Give the bugs their own mini church

October 27 2020

TV presenter Miranda Krestovnikoff chose the winner of a Bug Hotel competition run by the developers of the Masters Church site in Kingswood.

Miranda Krestovnikoff, Matthew Halstead of Crossman Group and winner Ellis

Miranda Krestovnikoff, Matthew Halstead of Crossman Group and winner Ellis

Crossman Group is halfway through the conversion of Masters Church into 19 apartments, with three new homes alongside it and the creation of a new para.  

The site is next to the Whitfield Tabernacle, one of the most at-risk Grade One listed buildings in the UK. The building dates back to 1741 and is widely regarded as the birthplace of the Methodist movement.

The competition called on young naturalists aged up to 16 to design a bug hotel and wildlife garden as a place that locals and wildlife could enjoy for generations to come. The space available for the bug hotel and wildlife garden was one metre by three metres, and entrants were asked to email their designs by August 20.

The winning bug hotel plan was designed by 10-year-old Ellis, who lives in Southville. It features a replica mini church that will be incorporated into a new park area being created as part of the Masters Church development, which will be donated to South Gloucestershire Council.

Matthew Halstead, a director at Crossman Group said:  “We were really impressed with Ellis’s bug hotel design, especially with the level of background research and detail.  Ellis has carefully thought about the needs of the insects and bugs that will be calling the hotel home and went to extraordinary lengths to explain how the hotel should be constructed.”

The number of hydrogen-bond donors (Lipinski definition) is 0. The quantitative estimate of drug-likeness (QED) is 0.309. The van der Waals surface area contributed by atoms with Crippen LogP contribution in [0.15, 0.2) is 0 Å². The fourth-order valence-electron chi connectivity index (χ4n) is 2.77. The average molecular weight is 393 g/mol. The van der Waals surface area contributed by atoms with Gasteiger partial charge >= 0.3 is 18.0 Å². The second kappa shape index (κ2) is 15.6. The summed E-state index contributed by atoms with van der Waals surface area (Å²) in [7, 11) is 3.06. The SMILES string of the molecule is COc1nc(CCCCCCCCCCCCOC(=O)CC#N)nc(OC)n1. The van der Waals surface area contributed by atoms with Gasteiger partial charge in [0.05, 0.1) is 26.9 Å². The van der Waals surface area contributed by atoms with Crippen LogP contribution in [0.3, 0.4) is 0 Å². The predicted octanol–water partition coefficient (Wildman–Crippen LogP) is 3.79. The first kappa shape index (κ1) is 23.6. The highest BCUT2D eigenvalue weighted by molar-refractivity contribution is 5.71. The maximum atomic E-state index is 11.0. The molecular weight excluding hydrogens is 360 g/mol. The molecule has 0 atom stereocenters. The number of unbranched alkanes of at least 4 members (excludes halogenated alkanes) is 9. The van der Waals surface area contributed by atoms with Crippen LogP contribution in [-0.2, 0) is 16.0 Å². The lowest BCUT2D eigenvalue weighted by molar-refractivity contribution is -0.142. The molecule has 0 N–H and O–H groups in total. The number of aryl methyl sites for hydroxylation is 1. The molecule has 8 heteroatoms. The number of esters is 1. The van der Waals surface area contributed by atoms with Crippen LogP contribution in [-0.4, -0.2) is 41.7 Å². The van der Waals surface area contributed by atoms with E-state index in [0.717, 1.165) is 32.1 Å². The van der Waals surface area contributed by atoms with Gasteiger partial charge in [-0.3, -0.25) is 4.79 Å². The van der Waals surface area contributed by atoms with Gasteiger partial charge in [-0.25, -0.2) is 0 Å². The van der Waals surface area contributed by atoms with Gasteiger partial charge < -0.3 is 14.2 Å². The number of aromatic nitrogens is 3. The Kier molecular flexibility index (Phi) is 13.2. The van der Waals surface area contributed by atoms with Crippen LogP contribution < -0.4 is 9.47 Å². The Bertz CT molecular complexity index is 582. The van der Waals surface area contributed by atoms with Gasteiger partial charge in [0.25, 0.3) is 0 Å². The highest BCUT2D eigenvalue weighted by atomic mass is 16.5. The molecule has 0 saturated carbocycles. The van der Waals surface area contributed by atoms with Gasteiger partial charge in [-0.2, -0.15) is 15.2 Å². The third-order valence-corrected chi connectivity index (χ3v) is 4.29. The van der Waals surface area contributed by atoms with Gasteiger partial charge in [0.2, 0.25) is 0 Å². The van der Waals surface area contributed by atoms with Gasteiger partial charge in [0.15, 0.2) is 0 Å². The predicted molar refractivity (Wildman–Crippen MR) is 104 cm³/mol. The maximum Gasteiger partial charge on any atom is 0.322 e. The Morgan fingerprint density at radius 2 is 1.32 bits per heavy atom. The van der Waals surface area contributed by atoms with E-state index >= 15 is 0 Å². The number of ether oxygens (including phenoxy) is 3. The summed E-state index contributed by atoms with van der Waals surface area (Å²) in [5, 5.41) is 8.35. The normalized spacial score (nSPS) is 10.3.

Miranda is a resident wildlife expert on BBC One’s The One Show, having presented natural history stories, ranging from robotic ants to rare dolphins, from all around the country for 12 years. She is a regular on BBC One’s Inside Out and one of the original members of the Coast team exploring Great Britain’s shoreline from top to toe, revealing fascinating tales of marine life.

She added: “Ellis’s design for a bug hotel was incredibly well researched, thought out and detailed. She had given careful consideration to many different species Including solitary bees, lacewings and woodlice and used a variety of different materials to ensure a diversity of habitats, and therefore species would benefit from this shelter.  She’d even included instructions for other people to make their own bug hotel.  I can’t wait to see the finished result!”

In addition to the conversion of Masters Church, Crossman Group has pledged to assist in the renovation and rebuilding of the neighbouring derelict burnt out shell of the Whitfield Tabernacle, working closely with the Whitfield Tabernacle Trust.

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